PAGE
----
Tastes Change

As I sit here drinking my morning coffee, I was reminded of a blog post I read recently about ‘making’ yourself like food or drink that initially you don’t like. Unfortunately I can’t find the post right now, but it was along the lines of if you don’t like a taste that millions of others do, there must be something good about it.

I never used to drink tea or coffee. Coming from a household that drank tea daily by the pot full (my parents) you could say that was quite unusual. The only hot drink I liked was hot chocolate. I had one experience with Bovril; needless to say I shall never drink the stuff again.

hot choc

I was the unusual one, right? Tea is the drink of the British. The standard offering of, “Tea? Coffee?” was met with me saying no, and could I have a cold drink please? Everyone drank tea. “What do you drink in the winter?” I’d be asked. The same as the summer, obviously… who has seasonal drinks?!

My lack of experience in making tea was a sneaky get-out of tea making duties for me. How could I possibly know how to make it properly if I didn’t even drink it? That didn’t work for long on my parents and I was often ordered to put the kettle on during the break in Coronation Street. What I concocted must have been palatable, because I don’t remember any complaints. Bonus points to my parents for training their child to make them hot drinks. Maybe I should have deliberately made it ‘wrong’ in order to be banished from that job (what is ‘wrong’ tea?). I did that once to my Dad’s sandwiches to try and get out of the packed lunch making job. I put whole peppercorns in his sandwich – to be fair he put A LOT of pepper on his food. That didn’t work though, and I continued to make packed lunches for the family.

When I started working in hospitals, tea making became a big thing. Nurses survive on hot drinks. It’s a little luxury (and important rehydration) during a long and heavy day. (They also survive on cigarette breaks, of which I’ve been on a few despite being a non-smoker my whole life.) I rarely made any tea rounds, because I think you have to want tea to suggest making it, and I was never the one to suggest, because I never wanted it. I felt a little left out, but didn’t think I was missing out on too much. And coffee? Gross. Memories of teacher’s coffee breath come to mind.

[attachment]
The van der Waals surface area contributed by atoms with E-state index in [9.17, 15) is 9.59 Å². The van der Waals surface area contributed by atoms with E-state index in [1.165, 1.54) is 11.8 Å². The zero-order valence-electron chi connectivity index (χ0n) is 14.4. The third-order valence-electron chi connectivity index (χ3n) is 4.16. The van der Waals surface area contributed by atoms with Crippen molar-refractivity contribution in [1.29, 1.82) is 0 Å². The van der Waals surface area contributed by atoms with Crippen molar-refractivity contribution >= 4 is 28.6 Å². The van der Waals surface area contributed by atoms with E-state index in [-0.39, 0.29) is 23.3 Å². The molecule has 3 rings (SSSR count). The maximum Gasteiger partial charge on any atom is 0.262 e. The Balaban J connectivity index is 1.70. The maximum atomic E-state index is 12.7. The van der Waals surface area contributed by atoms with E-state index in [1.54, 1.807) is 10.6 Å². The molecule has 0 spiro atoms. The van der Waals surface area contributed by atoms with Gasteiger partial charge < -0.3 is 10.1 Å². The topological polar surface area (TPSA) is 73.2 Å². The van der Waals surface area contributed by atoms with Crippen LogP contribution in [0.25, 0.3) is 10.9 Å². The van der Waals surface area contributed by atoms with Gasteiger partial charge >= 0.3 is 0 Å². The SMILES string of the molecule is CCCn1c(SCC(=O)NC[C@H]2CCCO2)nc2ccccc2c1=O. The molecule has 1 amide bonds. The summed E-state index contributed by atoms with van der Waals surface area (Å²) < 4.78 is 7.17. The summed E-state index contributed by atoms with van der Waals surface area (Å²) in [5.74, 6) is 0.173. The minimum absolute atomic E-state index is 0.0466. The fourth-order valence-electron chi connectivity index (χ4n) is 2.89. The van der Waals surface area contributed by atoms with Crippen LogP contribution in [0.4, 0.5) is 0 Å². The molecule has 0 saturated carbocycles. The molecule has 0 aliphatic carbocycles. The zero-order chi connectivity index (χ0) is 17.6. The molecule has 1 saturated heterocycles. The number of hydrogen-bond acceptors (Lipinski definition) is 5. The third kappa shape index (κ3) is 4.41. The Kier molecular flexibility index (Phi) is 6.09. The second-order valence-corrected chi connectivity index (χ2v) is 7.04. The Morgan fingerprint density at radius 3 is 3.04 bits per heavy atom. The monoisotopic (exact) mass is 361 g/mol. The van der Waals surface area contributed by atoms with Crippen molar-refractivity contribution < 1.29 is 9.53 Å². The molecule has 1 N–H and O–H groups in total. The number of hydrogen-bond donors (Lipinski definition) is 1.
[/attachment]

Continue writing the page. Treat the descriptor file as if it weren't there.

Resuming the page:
I started offering to make tea every now and again, when I didn’t have much to do, or when I thought my colleagues needed a tea break, cos I’m nice like that. Looking after people at work in some capacity has always been important to me, because it rarely comes from the people it should do (management) so fostering a kind and thoughtful environment goes a long way, especially in nursing.

I can’t pinpoint the exact time I started drinking tea, but I remember the first time I drank coffee and enjoyed it. It was in Stockholm, and I partook in a little daily ritual called fika. It was revolutionary! I liked coffee! It took a whole other country to make me enjoy it. At that time, around 8 years ago, the UK probably didn’t do the best coffee in the world. Admittedly, the addition of sugar also helped, but hey! I was now one of them. A consumer of hot drinks other than hot chocolate.

Tea must have followed suit. Sugar played an important part in this transformation too, but honestly, I still think it’s rather tasteless unless it’s really well made. I went through a phase of drinking tea several times a day, like a ritual. Putting on the kettle… getting all the stuff out… waiting for the tea to brew… and then slowly drinking it. Tea-making becomes a calming process. When we don’t know what to do, we offer a cup of tea. When we feel a bit out of sorts, we make a hot drink. When the rain is thundering down outside the window, how nice is it to have a cuppa and snuggle under a blanket on the sofa?

I’m now more of a coffee lover. I have a Nespresso machine with a milk frother. It’s a daily pleasure to drink a coffee from there, and my little ritual. It’s also a luxury, but cheaper than buying coffee each day. I want to try one of those stove top coffee brewers too. Has anyone got one, or tried coffee from one?

So that is my story of how I learnt to love hot caffeinated drinks. All you old-time tea and coffee drinkers – yes, you were right and I was wrong. It took me a while but eventually I saw the light – it was hot and brown coloured, with two sugars please.

coffee and cake

Has anyone got any otherwise ‘popular’ foods or drinks that they don’t like, and feel like they might want to try again?

All photos taken by me.

 

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